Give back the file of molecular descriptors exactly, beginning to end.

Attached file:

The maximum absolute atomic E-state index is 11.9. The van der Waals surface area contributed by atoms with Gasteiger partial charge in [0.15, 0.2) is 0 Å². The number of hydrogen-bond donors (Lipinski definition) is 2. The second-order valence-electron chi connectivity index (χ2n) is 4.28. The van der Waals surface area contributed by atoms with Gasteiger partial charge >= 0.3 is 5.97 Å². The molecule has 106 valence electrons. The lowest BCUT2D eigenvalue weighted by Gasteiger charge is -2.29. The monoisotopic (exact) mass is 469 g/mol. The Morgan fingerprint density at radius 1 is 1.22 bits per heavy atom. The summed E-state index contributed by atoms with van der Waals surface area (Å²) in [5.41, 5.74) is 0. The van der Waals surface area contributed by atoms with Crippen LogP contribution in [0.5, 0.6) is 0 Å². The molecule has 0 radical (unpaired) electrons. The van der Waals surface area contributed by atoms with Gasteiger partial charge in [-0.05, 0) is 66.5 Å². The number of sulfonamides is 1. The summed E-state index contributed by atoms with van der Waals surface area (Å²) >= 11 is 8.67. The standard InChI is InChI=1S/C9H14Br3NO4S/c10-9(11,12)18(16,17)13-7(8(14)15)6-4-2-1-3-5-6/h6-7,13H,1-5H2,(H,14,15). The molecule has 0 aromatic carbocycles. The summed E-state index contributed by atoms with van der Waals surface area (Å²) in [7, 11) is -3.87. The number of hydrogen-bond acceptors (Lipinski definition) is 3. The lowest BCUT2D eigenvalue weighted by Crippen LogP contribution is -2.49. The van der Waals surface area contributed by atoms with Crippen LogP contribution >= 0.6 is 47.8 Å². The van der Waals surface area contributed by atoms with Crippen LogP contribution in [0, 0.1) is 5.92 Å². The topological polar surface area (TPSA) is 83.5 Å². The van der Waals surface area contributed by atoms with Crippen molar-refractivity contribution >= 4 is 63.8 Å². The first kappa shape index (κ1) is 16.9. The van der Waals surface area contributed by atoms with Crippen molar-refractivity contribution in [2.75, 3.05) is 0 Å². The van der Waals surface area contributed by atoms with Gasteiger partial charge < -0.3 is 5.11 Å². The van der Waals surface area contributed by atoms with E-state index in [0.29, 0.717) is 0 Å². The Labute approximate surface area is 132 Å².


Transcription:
The maximum absolute atomic E-state index is 11.9. The van der Waals surface area contributed by atoms with Gasteiger partial charge in [0.15, 0.2) is 0 Å². The number of hydrogen-bond donors (Lipinski definition) is 2. The second-order valence-electron chi connectivity index (χ2n) is 4.28. The van der Waals surface area contributed by atoms with Gasteiger partial charge >= 0.3 is 5.97 Å². The molecule has 106 valence electrons. The lowest BCUT2D eigenvalue weighted by Gasteiger charge is -2.29. The monoisotopic (exact) mass is 469 g/mol. The Morgan fingerprint density at radius 1 is 1.22 bits per heavy atom. The summed E-state index contributed by atoms with van der Waals surface area (Å²) in [5.41, 5.74) is 0. The van der Waals surface area contributed by atoms with Crippen LogP contribution in [0.5, 0.6) is 0 Å². The molecule has 0 radical (unpaired) electrons. The van der Waals surface area contributed by atoms with Gasteiger partial charge in [-0.05, 0) is 66.5 Å². The number of sulfonamides is 1. The summed E-state index contributed by atoms with van der Waals surface area (Å²) >= 11 is 8.67. The standard InChI is InChI=1S/C9H14Br3NO4S/c10-9(11,12)18(16,17)13-7(8(14)15)6-4-2-1-3-5-6/h6-7,13H,1-5H2,(H,14,15). The molecule has 0 aromatic carbocycles. The summed E-state index contributed by atoms with van der Waals surface area (Å²) in [7, 11) is -3.87. The number of hydrogen-bond acceptors (Lipinski definition) is 3. The lowest BCUT2D eigenvalue weighted by Crippen LogP contribution is -2.49. The van der Waals surface area contributed by atoms with Crippen LogP contribution >= 0.6 is 47.8 Å². The van der Waals surface area contributed by atoms with Crippen LogP contribution in [0, 0.1) is 5.92 Å². The topological polar surface area (TPSA) is 83.5 Å². The van der Waals surface area contributed by atoms with Crippen molar-refractivity contribution >= 4 is 63.8 Å². The first kappa shape index (κ1) is 16.9. The van der Waals surface area contributed by atoms with Crippen molar-refractivity contribution in [2.75, 3.05) is 0 Å². The van der Waals surface area contributed by atoms with Gasteiger partial charge < -0.3 is 5.11 Å². The van der Waals surface area contributed by atoms with E-state index in [0.29, 0.717) is 0 Å². The Labute approximate surface area is 132 Å².